The Queen dressed in navy blue with a qhite background including black framing

Operation Unicorn: What happens next after the death of the Queen?

Queen Elizabeth II died today aged 96 at Balmoral in Scotland. There is a specific and meticulous plan in place for what happens now: Operation Unicorn.

Many of the details of Operation Unicorn will be the same as the London Bridge protocol, but with some tweaks.

Firstly, the Scottish Parliament has been immediately suspended and authorities have 36 hours to prepare for a motion of condolence in the chamber.

The Queen’s body will be taken to Holyroodhouse where it will be laid to rest, and then be carried to St Giles’ Cathedral on the Royal Mile in Edinburgh.

Her body will later make the final trip home, with her coffin taken to the city’s Waverley Station and transported on the Royal Train to London.

If it is not possible to return her body by train, Operation OVERSTUDY will be triggered, meaning the coffin will be transferred by plane.

Prime minister Liz Truss and ministers will attend a reception to welcome the coffin.

It is expected that her funeral will take place in around ten days.

King Charles III will be proclaimed the new sovereign, tomorrow, likely at 10am at a meeting of the Accession Council at St James’ Palace.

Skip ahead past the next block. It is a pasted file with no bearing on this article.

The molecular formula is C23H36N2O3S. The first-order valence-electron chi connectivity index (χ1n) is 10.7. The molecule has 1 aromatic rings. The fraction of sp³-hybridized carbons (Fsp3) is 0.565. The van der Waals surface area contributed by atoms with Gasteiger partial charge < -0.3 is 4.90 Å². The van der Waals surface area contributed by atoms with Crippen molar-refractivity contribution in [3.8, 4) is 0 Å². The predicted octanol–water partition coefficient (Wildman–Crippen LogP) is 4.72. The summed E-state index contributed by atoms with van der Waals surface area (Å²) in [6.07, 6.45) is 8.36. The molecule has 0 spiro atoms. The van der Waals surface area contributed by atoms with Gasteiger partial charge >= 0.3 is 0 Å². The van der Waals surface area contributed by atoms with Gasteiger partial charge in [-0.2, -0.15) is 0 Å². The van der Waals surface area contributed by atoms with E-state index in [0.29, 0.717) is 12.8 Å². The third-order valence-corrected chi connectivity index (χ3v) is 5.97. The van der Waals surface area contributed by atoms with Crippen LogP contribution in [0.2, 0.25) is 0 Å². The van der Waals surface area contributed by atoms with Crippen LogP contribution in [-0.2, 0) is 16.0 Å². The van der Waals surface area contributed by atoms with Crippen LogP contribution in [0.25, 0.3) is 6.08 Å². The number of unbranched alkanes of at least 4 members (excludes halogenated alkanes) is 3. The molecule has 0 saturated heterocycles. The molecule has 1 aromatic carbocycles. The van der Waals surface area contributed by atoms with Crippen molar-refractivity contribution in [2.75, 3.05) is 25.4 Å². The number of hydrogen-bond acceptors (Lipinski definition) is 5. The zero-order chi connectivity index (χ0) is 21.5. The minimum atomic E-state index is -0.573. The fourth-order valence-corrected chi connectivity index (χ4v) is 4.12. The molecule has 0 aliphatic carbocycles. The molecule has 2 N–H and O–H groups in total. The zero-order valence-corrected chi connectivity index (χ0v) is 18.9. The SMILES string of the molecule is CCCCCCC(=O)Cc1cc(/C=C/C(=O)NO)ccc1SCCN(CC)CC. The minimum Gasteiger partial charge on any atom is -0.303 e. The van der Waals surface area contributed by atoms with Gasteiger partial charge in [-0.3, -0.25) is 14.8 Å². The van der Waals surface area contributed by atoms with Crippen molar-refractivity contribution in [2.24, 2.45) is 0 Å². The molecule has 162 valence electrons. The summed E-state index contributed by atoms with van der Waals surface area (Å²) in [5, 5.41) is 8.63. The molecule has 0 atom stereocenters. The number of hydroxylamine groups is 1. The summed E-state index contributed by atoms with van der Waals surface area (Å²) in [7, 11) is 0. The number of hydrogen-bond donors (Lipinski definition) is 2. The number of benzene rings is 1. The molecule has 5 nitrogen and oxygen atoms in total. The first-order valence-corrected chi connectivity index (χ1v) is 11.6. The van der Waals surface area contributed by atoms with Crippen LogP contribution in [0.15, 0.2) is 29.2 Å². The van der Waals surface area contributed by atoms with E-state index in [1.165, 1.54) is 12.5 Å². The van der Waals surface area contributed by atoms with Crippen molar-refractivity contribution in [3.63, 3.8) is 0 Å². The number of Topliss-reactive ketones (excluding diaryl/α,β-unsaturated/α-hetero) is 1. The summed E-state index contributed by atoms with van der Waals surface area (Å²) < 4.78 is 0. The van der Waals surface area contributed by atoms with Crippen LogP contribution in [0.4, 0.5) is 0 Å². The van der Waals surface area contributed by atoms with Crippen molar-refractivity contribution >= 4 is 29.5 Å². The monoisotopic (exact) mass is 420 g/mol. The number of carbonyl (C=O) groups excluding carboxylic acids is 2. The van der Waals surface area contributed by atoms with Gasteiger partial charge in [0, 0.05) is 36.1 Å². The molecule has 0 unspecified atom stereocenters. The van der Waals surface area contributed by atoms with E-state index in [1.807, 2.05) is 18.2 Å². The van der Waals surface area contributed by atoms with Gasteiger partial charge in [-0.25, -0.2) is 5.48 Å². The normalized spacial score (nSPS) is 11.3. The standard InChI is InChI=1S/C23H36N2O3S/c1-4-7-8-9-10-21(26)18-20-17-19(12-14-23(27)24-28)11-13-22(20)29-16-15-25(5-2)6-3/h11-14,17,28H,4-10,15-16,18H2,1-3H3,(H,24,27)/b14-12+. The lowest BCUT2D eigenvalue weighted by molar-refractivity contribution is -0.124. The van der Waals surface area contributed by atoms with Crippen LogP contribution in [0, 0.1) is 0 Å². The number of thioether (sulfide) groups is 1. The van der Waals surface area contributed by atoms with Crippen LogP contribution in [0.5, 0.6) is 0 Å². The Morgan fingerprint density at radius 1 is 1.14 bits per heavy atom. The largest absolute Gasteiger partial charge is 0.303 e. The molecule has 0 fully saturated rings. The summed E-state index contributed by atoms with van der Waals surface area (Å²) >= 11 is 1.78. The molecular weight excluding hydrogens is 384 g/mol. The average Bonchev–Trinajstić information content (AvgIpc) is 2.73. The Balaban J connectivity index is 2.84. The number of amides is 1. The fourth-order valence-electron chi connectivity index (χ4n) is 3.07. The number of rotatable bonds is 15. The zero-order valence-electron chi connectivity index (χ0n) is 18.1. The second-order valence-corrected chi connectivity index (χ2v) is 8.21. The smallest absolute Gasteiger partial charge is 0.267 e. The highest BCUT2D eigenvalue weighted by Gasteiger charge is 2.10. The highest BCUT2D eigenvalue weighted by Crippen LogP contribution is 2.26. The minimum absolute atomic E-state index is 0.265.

Hundreds of privy counsellors, including Truss and senior ministers, will be asked to attend, with gentlemen expected to don morning dress or lounge suits with black or dark ties. No decorations are to be worn.

The proclamation will then be read at St. James’ Palace and the Royal Exchange in the City of London, confirming Charles as king.

Parliament will meet, likely tomorrow, to agree on a message of condolence and all other parliamentary business will be suspended for 10 days.

Once King Charles receives the motion of condolence at Westminster Hall, he will embark on a tour of the United Kingdom, starting with a visit to the Scottish parliament and a service at St. Giles Cathedral in Edinburgh.

The day of the state funeral will be labelled a “Day of National Mourning” which will be effectively a bank holiday, although it won’t be labelled as such.

The state funeral itself will be held at Westminster Abbey and there will be a two minutes’ silence across the nation at midday on the day of the funeral.

Processions will take place in London and Windsor.

There will be a committal service in St. George’s Chapel at Windsor Castle, and the queen will be buried in the castle’s King George VI Memorial Chapel.

Featured image: Foreign, Commonwealth & Development Office (CC BY 2.0)

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